Skip to content

Expert Blog: Pentimento and Black Lives Matter

Distinguished Professor Sharon Monteith discusses layers of historical injustice in the context of civil rights

Painting layers

Pentimento is the process whereby the ghosts of earlier paintings are exposed through layers of paint that have covered them. The killing of George Floyd exposes layer upon layer of historical injustice, the long African American freedom struggle, the long civil rights movement, activism for basic, equal, human rights - history that touches the lives of us all.

In 1994, John Edgar Wideman wrote:

"It’s not simply a matter of things happening again and again. That is not the burden of our personal and collective history. It’s that these things never stop… ‘Again’ dilutes the horror, the truth of the workings of the paradigm of race. ‘Again’ suggests something happened once, stopped, disappeared, and then reappears. Which implies absence, downtime …."

There is no downtime. The movement for Black Lives is ancient, urgent, global. Wideman’s words resonate loudly as the activist credo rises in volume. Momentum for racial change, accountability for police brutality, and demands that systemic inequalities be addressed, will not stop. The fact that police brutality has not ceased when we are all supposed to be protecting one another cannot be covered over. Derek Chauvin's tortuous restraint of George Floyd in the middle of a global pandemic that is taking the lives of citizens labeled “Black, Asian, and Minority Ethnic” in disproportionate numbers to those who are white, cannot be spun as anything other than endemic racism made glaringly visible by Iphone.

Each death exposes more deaths. Layers peel back to Reconstruction-era civil rights gains, countered by land dispossession, voter suppression, and police brutality; twentieth-century wars when black veterans returned home to their families and, together, battled land dispossession, voter suppression, and police brutality.

In 1951, W.E.B. Du Bois, Paul Robeson, William Patterson, Claudia Jones, and family members representing individuals who had recently lost their lives to racial violence, petitioned the United Nations to examine human rights abuses: “We protest this genocide as human beings.”

In the 1950s and 1960s, the gains that civil rights organisations made translated into federal legislation for civil and voting rights.

In the 1980s, as legislation was being dismantled, each episode of Eyes on the Prize (1987) secured some 20 million viewers who were alerted by their testimonies to the activist agency of unsung individuals who battled for the vote, for education, civic and political representation at the grassroots— and against police brutality.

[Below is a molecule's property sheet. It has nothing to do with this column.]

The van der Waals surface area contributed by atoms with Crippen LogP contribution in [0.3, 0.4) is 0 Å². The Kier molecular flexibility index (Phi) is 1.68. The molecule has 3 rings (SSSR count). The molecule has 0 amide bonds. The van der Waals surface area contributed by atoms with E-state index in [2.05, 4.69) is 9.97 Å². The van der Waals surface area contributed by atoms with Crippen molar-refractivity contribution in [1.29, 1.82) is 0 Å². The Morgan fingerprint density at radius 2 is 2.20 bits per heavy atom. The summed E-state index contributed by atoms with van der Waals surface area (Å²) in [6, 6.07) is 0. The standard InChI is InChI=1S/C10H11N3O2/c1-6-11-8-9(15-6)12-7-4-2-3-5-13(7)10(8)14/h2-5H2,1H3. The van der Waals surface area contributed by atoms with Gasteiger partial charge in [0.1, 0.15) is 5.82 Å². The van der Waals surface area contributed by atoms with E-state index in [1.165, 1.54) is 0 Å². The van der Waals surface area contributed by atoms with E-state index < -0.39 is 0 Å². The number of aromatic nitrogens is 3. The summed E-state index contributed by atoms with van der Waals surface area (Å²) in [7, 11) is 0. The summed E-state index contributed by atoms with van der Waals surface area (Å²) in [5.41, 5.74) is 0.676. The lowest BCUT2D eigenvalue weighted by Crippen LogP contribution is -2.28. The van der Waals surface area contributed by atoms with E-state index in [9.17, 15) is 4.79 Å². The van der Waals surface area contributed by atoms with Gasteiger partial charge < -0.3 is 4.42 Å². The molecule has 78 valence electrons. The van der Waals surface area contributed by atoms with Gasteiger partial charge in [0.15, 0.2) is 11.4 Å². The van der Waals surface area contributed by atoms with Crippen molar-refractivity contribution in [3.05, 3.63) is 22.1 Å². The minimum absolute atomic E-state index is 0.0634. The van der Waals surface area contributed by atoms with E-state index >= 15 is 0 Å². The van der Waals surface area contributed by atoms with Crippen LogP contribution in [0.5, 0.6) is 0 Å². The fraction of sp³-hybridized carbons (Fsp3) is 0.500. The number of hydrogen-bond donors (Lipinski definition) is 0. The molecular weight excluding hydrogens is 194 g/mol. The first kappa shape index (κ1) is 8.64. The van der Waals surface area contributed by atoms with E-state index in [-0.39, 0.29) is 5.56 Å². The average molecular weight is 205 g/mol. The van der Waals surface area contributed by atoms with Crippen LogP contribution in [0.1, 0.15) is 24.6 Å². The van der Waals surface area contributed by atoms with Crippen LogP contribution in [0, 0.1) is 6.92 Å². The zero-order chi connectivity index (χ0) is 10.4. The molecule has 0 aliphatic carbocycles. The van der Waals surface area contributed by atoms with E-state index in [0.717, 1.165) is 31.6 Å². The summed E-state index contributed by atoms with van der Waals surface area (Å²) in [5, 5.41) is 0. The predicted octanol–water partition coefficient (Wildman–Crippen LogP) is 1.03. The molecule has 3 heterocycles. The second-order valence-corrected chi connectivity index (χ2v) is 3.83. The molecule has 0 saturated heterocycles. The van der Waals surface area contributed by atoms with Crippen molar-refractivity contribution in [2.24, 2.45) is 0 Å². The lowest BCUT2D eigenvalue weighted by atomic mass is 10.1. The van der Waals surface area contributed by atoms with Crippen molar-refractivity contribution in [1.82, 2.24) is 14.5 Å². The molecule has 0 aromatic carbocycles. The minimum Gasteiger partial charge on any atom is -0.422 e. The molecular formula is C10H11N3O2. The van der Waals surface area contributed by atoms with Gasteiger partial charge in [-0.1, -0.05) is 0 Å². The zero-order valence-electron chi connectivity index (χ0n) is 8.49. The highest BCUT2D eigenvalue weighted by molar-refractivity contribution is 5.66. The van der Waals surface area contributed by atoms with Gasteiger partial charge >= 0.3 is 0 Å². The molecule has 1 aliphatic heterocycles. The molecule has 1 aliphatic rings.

In the 1990s, as “the movement” was contrived in popular cinema as a reconciliatory story in a montage of moral flashpoints, activists addressed amnesia discourses being peddled as if the movement for Black Lives could be consigned to the past.

Truth commissions were convened to address past massacres and the razing of black towns and business districts. More hidden histories were exposed. In 2005 when Hurricane Katrina exposed deleterious neglect of American citizens, graffito in New Orleans vowed: “Next Time We Vote for Someone Who Cares.” Barack Obama’s attempt to redress had to penetrate so many layers.

The National Museum of African American History and Culture, the end of a decades-long fight for recognition, stands south of the White House now but the new Black Lives Matter mural in urgent yellow in Black Lives Plaza is right in front of the White House, only steps away. When 80-year-old Congressman John Lewis called it a powerful work of art, its architect, mayor Muriel Bowser, responded: “We've walked this path before, and will continue marching on, hand in hand, elevating our voices, until justice and peace prevail.” In American Sonnets for My Past and Future Assassin (2018), cogitating on lives lost along the way, Terrance Hayes, avers quietly, “Still, I speak for the dead. You will never assassinate my ghosts.” BAME lives matter. Now. Not just now and again.

The movement’s detractors know this. Their discourse is hollow. Attempts to turn the dead into criminals, demonstrators into “looters,” and activist into an epithet, sound tired, worn-out. Donald Trump attempted to reach a new low when declaring that the US economy is turning a corner and, “hopefully George is looking down right now and saying this is a great thing that's happening for our country… a great day for him… a great day for everybody . . . a great, great day in terms of equality.” As he extemporized, Black Lives were being treated as equally expendable: Ahmaud Arbery in Brunswick, Georgia on 23 February ; Breonna Taylor in Louisville, Kentucky on 13 March; João Pedro Matos Pinto in Rio de Janeiro on 18 May; George Floyd in Minneapolis, Minnesota on 25 May.

Trump could not twist Mr Floyd to fit his own ends. Nor could Boris Johnson turn demonstrators into outside agitators when tweeting that Black Lives Matter protestors betray “the cause they purport to serve” when “subverted by thuggery.” The momentum is not stopping. It is as urgent in the UK where structural racism is being exposed. Pentimento.

With reference to John Edgar Wideman, Fatheralong: A Meditation on Fathers and Sons, Race and Society (1994; London: Picador, 1995), 107.

Sharon Monteith is Distinguished Professor of American Literature and Cultural History at Nottingham Trent University. Her book SNCC’s Stories: The African American Freedom Movement in the Civil Rights South is forthcoming with University of Georgia Press. She is writing a literary history of the U.S. civil rights movement.

Expert Blog: Pentimento and Black Lives Matter

Published on 5 June 2020
  • Category: Research; School of Arts and Humanities

Still need help?

+44 (0)115 941 8418